Suzi Ronson was a restless youth. As a 21-year-old hairdresser in the early 1970s, she worked at a neighborhood hair salon in the London borough of Bromley, but she had her sights on bigger things. Like many youngsters at the time, she was drawn toward the music business, but rock ‘n’ roll was not exactly easy to break into.
Fate intervened in late 1971 in the form of Peggy Jones, one of Ronson’s regular customers, whose son David was a local musician in need of a hairstylist. In fact, David Jones was none other than David Bowie, then a rising young performer who had already enjoyed a modicum of success, but who hadn’t yet set the world ablaze as a bona fide star. At the request of Bowie’s wife, Ronson (then Suzi Fussey) visited the Bowies’ home in Beckenham to have a go at Bowie’s locks. The rest is pop-culture history.
“We looked through magazines, talked about hair and style and everything, and I ended up cutting his hair off,” Ronson told International Business Times.
She didn’t know it yet, but with those historic snips, Ronson would help create one of the era-defining looks of the 1970s. David Bowie’s now-iconic bright red mane became a trademark for his Ziggy Stardust alter-ego, the fictional character at the center of his ambitious concept album “The Rise and Fall of Ziggy Stardust and the Spiders From Mars.” Released by RCA Records in 1972, the album catapulted Bowie to stardom and ushered in the age of glam rock that would change pop music.
Bowie’s death at the age of 69 last week has sparked an outpouring of tributes and ruminations on his career, which spanned almost a half century and included innumerable musical and stylistic incarnations. But it’s hard to overstate the special influence of Ziggy Stardust, the androgynous alien rock star who comes to earth with a message of hope only to be consumed by fame and excess. Bowie channeled his own bisexuality through the character and in the process challenged society’s ideas about gender identity. Ziggy’s appearance was a watershed moment in fashion, marking a shift away from the long hair, jeans and love beads of the 1960s.
“We were still lingering in hippiedom here,” Ronson recalled. “Marc Bolan [of T. Rex] was definitely a change — he put a little glitter on his cheeks and started wearing makeup. But David took it to a completely different level.”
The Ziggy haircut was inspired by a magazine photo featuring a model at a photo shoot by Kansai Yamamoto, the designer who would eventually create costumes for Bowie. As Ronson tells it, Bowie was searching intently for something different, an entirely new look. Although the haircut would be a drastic departure from the long hair most rock stars wore at the time, Ronson said she knew instantly that Bowie could pull it off.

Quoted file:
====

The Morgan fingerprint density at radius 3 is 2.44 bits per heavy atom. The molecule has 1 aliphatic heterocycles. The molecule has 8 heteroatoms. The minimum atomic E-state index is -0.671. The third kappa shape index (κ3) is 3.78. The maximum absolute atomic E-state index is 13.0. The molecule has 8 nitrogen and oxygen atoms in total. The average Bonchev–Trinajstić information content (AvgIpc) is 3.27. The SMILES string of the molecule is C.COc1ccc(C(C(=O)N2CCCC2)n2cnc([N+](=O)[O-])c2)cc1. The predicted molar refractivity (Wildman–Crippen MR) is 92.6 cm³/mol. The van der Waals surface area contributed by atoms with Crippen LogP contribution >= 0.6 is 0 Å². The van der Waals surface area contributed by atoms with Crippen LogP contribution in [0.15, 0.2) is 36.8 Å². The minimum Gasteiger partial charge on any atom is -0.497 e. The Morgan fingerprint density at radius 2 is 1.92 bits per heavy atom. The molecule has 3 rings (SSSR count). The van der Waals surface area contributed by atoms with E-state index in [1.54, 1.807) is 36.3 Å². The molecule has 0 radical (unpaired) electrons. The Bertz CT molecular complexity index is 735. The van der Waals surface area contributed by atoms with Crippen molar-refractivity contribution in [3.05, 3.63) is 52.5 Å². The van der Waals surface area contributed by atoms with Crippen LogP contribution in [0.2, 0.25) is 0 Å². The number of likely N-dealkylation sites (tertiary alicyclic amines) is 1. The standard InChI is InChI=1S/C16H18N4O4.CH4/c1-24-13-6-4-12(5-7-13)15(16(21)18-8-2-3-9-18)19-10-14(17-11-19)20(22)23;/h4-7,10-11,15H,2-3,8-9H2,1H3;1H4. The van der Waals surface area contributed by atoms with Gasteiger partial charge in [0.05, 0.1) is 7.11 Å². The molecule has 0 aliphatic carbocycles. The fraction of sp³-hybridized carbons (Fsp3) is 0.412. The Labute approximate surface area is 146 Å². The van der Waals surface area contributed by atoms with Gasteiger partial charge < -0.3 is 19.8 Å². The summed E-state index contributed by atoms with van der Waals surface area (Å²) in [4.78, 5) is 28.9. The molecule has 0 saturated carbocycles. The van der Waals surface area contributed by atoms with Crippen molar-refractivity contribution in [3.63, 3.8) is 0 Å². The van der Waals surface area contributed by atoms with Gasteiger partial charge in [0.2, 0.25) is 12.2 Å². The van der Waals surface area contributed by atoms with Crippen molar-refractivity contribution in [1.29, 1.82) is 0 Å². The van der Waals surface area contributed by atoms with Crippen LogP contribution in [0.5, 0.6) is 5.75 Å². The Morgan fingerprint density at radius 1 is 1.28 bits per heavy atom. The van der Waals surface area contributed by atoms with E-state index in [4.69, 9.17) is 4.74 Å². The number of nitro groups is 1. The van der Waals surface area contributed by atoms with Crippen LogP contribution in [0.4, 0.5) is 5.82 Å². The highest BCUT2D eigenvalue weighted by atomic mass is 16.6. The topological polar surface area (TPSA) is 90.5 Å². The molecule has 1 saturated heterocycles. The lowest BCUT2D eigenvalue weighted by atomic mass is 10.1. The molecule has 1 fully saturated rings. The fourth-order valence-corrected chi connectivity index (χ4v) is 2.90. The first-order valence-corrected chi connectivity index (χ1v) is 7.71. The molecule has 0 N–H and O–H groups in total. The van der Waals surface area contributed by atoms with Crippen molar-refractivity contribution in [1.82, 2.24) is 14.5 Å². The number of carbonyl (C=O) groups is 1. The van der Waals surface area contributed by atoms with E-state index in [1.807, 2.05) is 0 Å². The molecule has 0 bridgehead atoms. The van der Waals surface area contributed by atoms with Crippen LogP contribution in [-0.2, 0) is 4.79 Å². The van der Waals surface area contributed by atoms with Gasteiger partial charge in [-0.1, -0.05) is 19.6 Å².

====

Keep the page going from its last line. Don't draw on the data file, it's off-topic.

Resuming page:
“I was completely excited about it,” she said. “Remember, I’m looking at a tall thin man, with a long neck, white skin, blue eyes, and very androgynous-looking. He was the perfect person to do this kind of style. Most blokes, you know, they were kind of hairy. It wouldn’t work.”
The hairstyle took a little time to perfect, however. After the initial cut, Ronson said she took samples of Bowie’s hair back to her salon to experiment with color treatments before settling on the flame red. And getting it to stick up was no easy task. Ronson ultimately discovered a product called Gard, an anti-dandruff treatment, helped to stiffen his hair if it was properly set and dried.
“If you look at the ‘Ziggy Stardust’ album cover, it’s not really sticking up because I hadn’t really figured out the setting lotion yet,” Ronson said.
Ronson was a pioneer in her own right. At the time, women stylists generally did not cut men’s hair, and the music business was very much a boys’ club. But Ronson skillfully parlayed the Ziggy Stardust haircut into a full-time job as the band’s hairstylist and wardrobe assistant. It was no accident the look required constant maintenance, making Ronson an invaluable asset once the album became a runaway success.
“I knew if I created something that needed touching up every two or three weeks, I was in,” she said. “I would go with them on tour. I saw the danger of being someone’s wife or girlfriend. They got left behind. I wanted to be on the bus, not waving at it.”
Ronson toured with Bowie and the band 1971-73 in the U.K., Japan and the United States. It was the quintessential 1970s rock ‘n’ roll lifestyle, and Ronson said she loved every minute of it. She affectionately describes long sleepless nights fixing ill-fitting costumes or scrambling to replace accessories that Bowie would impulsively hurl into the audience. “I was 21; nothing bothered me,” she said.
Ronson married Mick Ronson, Bowie’s guitarist, who was the musical force behind the Spiders From Mars, and who is often cited among the best rock guitarists in history. Mick died of liver cancer in 1993 at the age of 46.
More than four decades after Ziggy Stardust, Ronson says she is still amazed that the style wielded so much influence, even as Bowie’s post-Ziggy career became defined by consistent change. Ronson said it took her and Mick a long time to understand why Bowie broke up the Spiders From Mars when things were going so well, but in hindsight she realizes how much foresight the move actually took.
“I think he was terrified of getting stuck with being Ziggy for the rest of his career,” she said. “In retrospect, he was really smart. Always leave them wanting something more.”